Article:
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The form of Aramaic used by the Mandaeans.

[New Latin Mandaeus, Mandaean (from Mandaic mandaya, having knowledge; see Mandaean) + -ic (on the model of Aramaic).]
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In some Gnostic texts, e.g., Mandaic, there are excerpts about a material being on the basis of which it is difficult to decide whether they describe an individual or a universal being.
They are Semites and speak a dialect of Eastern Aramaic known as Mandaic. They may well be related to the "Nabateans of Iraq" who were pagan, Aramaic-speaking indigenous pre-Arab and pre-Islamic inhabitants of southern Iraq.
Neo-Mandaic is an offshoot of a pre-modern vernacular closely related to Classical Mandaic, he says, and exhibits idiosyncratic features quite unlike those of any other Neo-Aramaic variety.
Segal, Catalogue of the Aramaic and Mandaic Incantation Bowls in the British Museum (London: British Museum Press, 2000), 89.
Among the topics are 16 strong identifications of biblical people plus nine other identifications in authentic Northwest Semitic inscriptions from before 539 BCE, new perspectives on the trade between Judah and South Arabia, a preliminary survey of Mandaic magic bowls in the Moussaieff collection, biblical Hebrew philology in light of the last three lines (14-16) of the Yeh'ash royal building inscription, and Moussaieff's view of the Nerva coin.
His many scholarly publications included A History of the Jews of Coachin(1993)and Aramaicand Mandaic IncantationBowls in the British Museum (2000).
(50.) JBL bane; Mandaic presumably lost this form and replaced it with the expected plural, baytawata.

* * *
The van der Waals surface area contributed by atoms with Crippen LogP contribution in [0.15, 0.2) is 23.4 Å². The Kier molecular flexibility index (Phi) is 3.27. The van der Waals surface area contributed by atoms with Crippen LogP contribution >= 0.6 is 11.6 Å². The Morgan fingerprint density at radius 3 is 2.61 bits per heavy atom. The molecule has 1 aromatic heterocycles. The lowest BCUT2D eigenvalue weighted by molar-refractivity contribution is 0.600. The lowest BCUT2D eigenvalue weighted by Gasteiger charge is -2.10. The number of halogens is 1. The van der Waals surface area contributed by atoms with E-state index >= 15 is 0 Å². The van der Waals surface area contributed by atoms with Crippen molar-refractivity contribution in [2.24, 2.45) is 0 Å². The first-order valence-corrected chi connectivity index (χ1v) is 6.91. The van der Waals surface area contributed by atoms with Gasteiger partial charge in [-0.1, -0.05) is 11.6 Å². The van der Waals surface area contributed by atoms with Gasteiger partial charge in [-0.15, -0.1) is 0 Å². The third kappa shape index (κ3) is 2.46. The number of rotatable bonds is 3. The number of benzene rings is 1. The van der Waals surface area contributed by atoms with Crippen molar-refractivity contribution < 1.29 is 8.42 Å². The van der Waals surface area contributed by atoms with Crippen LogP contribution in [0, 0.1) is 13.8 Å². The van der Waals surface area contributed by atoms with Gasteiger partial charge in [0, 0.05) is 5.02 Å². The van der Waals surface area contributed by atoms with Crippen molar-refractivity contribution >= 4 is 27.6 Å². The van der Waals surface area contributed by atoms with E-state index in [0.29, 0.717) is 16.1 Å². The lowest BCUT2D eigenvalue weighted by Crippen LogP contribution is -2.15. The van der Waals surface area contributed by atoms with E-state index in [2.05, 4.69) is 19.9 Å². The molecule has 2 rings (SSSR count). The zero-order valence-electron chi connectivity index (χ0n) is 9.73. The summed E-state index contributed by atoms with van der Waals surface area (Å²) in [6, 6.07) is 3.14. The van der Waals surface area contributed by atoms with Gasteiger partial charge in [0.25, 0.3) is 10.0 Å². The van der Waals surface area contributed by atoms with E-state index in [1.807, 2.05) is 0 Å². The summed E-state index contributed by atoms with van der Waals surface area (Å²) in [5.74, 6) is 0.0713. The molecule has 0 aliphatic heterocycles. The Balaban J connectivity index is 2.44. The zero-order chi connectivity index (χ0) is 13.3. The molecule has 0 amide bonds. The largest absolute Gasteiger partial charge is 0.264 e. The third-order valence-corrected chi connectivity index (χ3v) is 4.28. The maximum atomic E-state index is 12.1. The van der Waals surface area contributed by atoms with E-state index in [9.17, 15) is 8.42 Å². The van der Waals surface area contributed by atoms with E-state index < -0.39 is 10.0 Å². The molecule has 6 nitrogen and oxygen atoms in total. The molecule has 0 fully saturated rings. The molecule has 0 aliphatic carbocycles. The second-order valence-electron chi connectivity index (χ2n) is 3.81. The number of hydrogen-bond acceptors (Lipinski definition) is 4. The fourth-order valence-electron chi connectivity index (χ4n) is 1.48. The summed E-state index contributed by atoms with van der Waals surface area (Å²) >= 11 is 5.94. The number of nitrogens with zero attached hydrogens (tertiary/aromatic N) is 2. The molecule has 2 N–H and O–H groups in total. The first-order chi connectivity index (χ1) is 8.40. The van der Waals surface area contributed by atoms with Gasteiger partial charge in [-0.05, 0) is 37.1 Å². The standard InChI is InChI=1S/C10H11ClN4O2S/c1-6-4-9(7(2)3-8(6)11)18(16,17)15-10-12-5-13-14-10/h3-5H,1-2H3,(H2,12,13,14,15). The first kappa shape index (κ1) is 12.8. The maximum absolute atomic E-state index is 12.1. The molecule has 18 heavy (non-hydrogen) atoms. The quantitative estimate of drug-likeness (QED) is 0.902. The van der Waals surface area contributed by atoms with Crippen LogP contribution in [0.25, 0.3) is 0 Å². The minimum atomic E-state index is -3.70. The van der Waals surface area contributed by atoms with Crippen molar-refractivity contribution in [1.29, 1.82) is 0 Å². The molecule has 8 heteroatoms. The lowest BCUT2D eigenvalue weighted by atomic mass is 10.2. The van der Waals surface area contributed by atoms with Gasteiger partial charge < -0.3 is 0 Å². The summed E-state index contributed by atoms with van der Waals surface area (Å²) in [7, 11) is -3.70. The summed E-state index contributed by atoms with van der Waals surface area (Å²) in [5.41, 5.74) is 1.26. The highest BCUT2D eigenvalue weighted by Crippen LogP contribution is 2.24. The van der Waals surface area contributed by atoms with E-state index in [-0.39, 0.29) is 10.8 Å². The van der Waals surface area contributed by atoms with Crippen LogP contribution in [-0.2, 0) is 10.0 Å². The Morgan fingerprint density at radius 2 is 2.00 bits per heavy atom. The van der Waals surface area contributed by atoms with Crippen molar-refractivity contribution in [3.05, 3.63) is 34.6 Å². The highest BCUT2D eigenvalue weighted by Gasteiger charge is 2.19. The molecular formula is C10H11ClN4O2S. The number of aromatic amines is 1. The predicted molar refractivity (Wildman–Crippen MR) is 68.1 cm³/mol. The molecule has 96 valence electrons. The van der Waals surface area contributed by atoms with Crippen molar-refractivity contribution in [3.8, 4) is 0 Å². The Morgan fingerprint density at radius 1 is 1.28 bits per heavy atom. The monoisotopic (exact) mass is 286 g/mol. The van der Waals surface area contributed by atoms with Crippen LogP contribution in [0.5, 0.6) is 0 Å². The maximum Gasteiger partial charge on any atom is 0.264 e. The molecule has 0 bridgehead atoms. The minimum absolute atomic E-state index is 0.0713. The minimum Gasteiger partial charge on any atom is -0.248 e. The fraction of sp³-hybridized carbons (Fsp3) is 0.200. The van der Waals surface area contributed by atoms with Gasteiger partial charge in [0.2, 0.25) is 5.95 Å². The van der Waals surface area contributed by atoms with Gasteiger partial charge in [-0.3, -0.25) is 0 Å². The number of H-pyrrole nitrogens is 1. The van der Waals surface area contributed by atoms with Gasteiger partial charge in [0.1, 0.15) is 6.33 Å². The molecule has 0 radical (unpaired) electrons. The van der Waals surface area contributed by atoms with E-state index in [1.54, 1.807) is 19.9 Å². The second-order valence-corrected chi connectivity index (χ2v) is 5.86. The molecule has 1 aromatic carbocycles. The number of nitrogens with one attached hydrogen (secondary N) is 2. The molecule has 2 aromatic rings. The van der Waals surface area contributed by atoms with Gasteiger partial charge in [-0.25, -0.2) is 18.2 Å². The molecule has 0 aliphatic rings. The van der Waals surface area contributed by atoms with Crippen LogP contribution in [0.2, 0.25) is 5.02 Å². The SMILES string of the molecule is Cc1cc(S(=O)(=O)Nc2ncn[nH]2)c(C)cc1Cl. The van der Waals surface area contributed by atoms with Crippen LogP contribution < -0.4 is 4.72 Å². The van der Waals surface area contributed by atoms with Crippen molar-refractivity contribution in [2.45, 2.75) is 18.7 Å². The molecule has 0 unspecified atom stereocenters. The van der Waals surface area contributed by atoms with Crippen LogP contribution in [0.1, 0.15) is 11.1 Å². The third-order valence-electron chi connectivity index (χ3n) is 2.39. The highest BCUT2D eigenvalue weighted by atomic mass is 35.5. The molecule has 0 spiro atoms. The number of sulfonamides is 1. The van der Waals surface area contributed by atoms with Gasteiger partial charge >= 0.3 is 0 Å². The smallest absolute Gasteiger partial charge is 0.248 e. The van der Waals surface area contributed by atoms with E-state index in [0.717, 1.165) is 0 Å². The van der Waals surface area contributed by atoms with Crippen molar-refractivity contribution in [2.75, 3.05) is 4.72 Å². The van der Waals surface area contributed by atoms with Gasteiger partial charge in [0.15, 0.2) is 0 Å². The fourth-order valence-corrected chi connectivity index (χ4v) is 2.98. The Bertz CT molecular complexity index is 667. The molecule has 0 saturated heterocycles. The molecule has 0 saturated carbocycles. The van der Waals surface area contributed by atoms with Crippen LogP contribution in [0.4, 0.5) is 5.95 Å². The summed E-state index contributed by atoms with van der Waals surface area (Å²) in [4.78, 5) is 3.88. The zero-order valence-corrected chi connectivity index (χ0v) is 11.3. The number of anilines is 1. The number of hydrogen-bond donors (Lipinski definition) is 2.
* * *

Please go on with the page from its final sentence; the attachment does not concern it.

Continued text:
Although Levene's discussion about this class of double-bowls focuses exclusively on Jewish Aramaic texts, there are bowls with similar bitumen marks also in Mandaic, Syriac, and, interestingly, in pseudo-script.
There are three varieties of Aramaic found written in their own distinctive scripts on these bowls: Jewish Babylonian Aramaic (the greatest number), Mandaic, and Syriac (the smallest number).
Mandaic and NENA plurals with reduplication of the third radical consonant (e.g., t[??]lpape 'eyelashes' < t[??]lpa) were already described in Brockelmann's Grundriss (1908-1913: 440).
Rudolf Macuch, whose name had naturally come up a number of times throughout the talk: "I always wondered," said Beyer, "why Macuch chose to concentrate his scientific efforts on two areas so wide apart as Mandaic and Samaritan languages.
The remarkable feature of the Genizah text is its textual affinities with other lunar omens apart from those in 4Q318, i.e., in Akkadian dating from the Persian period and in Demotic (probably translated from Aramaic), as well as its close parallels with the Mandaic Book of the Zodiac and Syriac Book of Medicines.